weird convoluted thought of last night:

if there is continuing revelation… can there be a revelation of non-revelation?

… i’ve been reading too much postmodern theory, i think.

but it makes sense to me in this weird way… i know of many people who have sought and not found. they’ve found something, but not jesus as the way the truth and the light. i’m not sure where i am in there– it shifts. but especially in reading the spiral staircase by karen armstrong, and watching her struggle with trying to find god and then letting go and THEN finding god… and my experience with twisting god into all of the demons of my childhood… and my seeking sometimes going smack into that… there is this idea that if you just approach it rightly and try hard enough… jesus will be there.

but if jesus keeps being the damage of our childhoods… why is it so important to fight it? it seems to come to a victim-blaming sort of thing… “sure, people acting in the name of christ did terrible things to you, but you still won’t be okay until you believe…”

why can’t revelation be something else– something that doesn’t look like revelation at all?

… people keep responding to my questions like that with answers that still sound like, “it doesn’t have to be christ… but people need more christ/it will eventually be christ/quakerism cannot exist without christ.”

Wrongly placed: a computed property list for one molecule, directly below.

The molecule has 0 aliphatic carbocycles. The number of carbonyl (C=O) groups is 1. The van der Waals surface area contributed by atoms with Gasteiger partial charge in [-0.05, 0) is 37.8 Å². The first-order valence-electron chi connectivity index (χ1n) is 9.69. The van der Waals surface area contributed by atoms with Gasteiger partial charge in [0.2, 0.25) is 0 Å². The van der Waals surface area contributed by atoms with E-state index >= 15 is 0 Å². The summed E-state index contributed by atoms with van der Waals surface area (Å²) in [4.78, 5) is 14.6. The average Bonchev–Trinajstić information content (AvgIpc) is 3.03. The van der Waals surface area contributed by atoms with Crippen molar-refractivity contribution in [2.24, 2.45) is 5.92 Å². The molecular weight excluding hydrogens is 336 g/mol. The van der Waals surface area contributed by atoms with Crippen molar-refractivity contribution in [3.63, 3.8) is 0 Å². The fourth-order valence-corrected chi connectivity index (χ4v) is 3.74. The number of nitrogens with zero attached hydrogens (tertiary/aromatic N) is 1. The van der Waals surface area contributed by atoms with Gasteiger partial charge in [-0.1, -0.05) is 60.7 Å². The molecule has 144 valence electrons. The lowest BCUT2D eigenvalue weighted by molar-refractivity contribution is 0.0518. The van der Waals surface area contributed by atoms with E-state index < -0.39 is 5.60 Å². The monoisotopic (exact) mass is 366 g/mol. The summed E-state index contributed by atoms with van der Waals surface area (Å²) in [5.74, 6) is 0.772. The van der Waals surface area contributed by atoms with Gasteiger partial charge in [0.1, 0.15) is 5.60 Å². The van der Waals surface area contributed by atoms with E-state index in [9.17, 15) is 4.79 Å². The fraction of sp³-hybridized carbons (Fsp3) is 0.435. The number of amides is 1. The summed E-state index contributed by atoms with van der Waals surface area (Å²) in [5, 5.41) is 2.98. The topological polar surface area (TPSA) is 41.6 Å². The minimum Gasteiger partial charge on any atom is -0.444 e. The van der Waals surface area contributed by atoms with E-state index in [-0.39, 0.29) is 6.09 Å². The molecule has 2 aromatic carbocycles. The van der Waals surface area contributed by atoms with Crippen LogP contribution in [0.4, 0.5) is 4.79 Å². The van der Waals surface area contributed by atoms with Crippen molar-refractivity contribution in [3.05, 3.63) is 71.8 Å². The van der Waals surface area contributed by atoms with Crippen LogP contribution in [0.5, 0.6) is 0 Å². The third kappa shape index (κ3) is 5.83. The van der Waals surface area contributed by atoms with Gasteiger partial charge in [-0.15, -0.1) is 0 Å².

i’m so new to this particular brand of faith. and it feels right, even though i struggle daily with christ and what that even means. it feels right because of the love and because of the way of approaching god. but if the christ-piece doesn’t fit in just right, maybe i’m not actually a quaker… and if then… what is there for me? there is nowhere else remotely like quakerism– if the doors are shut because my world was framed in such a way that christ confuses me… what then?

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One CommentLeave a comment

  1. 1.

    this is awesome.

    Comment by puck — February 23, 2007 @ 8:07 pm

    I hope, cubby, that you make an emotional distinction between “christianity” and Christ. “Christianity” is what battered you. But Christ got battered by the dominant religion of his time and place the way you got battered by yours (and a heckuva lot worse, since it cost him his life), which makes him a bit of a fellow sufferer, no?

    Leaving the question of “believing” aside — I think it’s the wrong way to go at it anyway — how do you relate to such stuff as Christ telling the religious leaders, “Woe to you, because you lay on people burdens that are hard to bear” –?

    Comment by Marshall Massey (Iowa YM [C]) — February 24, 2007 @ 6:12 am

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